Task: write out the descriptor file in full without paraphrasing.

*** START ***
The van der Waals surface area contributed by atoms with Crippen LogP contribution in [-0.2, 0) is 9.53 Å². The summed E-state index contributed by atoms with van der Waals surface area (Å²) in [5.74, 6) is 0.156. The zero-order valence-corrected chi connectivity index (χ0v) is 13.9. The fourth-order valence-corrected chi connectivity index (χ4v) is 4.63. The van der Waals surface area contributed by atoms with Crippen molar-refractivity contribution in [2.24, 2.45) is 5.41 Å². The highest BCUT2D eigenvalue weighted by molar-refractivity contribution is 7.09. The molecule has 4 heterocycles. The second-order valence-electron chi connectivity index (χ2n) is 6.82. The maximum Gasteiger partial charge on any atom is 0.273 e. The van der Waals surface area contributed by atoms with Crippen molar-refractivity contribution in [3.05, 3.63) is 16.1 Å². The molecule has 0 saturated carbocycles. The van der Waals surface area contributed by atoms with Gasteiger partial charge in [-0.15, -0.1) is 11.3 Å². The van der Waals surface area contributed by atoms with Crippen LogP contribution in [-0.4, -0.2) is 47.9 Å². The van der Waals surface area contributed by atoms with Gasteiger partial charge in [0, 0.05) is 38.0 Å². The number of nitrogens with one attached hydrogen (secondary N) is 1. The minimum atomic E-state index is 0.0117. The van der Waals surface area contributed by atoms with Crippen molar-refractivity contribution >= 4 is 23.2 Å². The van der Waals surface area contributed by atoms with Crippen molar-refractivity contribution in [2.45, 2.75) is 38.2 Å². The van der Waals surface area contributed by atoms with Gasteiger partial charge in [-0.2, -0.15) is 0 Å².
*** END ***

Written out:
The van der Waals surface area contributed by atoms with Crippen LogP contribution in [-0.2, 0) is 9.53 Å². The summed E-state index contributed by atoms with van der Waals surface area (Å²) in [5.74, 6) is 0.156. The zero-order valence-corrected chi connectivity index (χ0v) is 13.9. The fourth-order valence-corrected chi connectivity index (χ4v) is 4.63. The van der Waals surface area contributed by atoms with Crippen molar-refractivity contribution in [2.24, 2.45) is 5.41 Å². The highest BCUT2D eigenvalue weighted by molar-refractivity contribution is 7.09. The molecule has 4 heterocycles. The second-order valence-electron chi connectivity index (χ2n) is 6.82. The maximum Gasteiger partial charge on any atom is 0.273 e. The van der Waals surface area contributed by atoms with Crippen molar-refractivity contribution in [3.05, 3.63) is 16.1 Å². The molecule has 0 saturated carbocycles. The van der Waals surface area contributed by atoms with Gasteiger partial charge in [-0.15, -0.1) is 11.3 Å². The van der Waals surface area contributed by atoms with Crippen LogP contribution in [-0.4, -0.2) is 47.9 Å². The van der Waals surface area contributed by atoms with Gasteiger partial charge in [0, 0.05) is 38.0 Å². The number of nitrogens with one attached hydrogen (secondary N) is 1. The minimum atomic E-state index is 0.0117. The van der Waals surface area contributed by atoms with Crippen molar-refractivity contribution >= 4 is 23.2 Å². The van der Waals surface area contributed by atoms with Crippen molar-refractivity contribution in [2.45, 2.75) is 38.2 Å². The van der Waals surface area contributed by atoms with Gasteiger partial charge in [-0.2, -0.15) is 0 Å².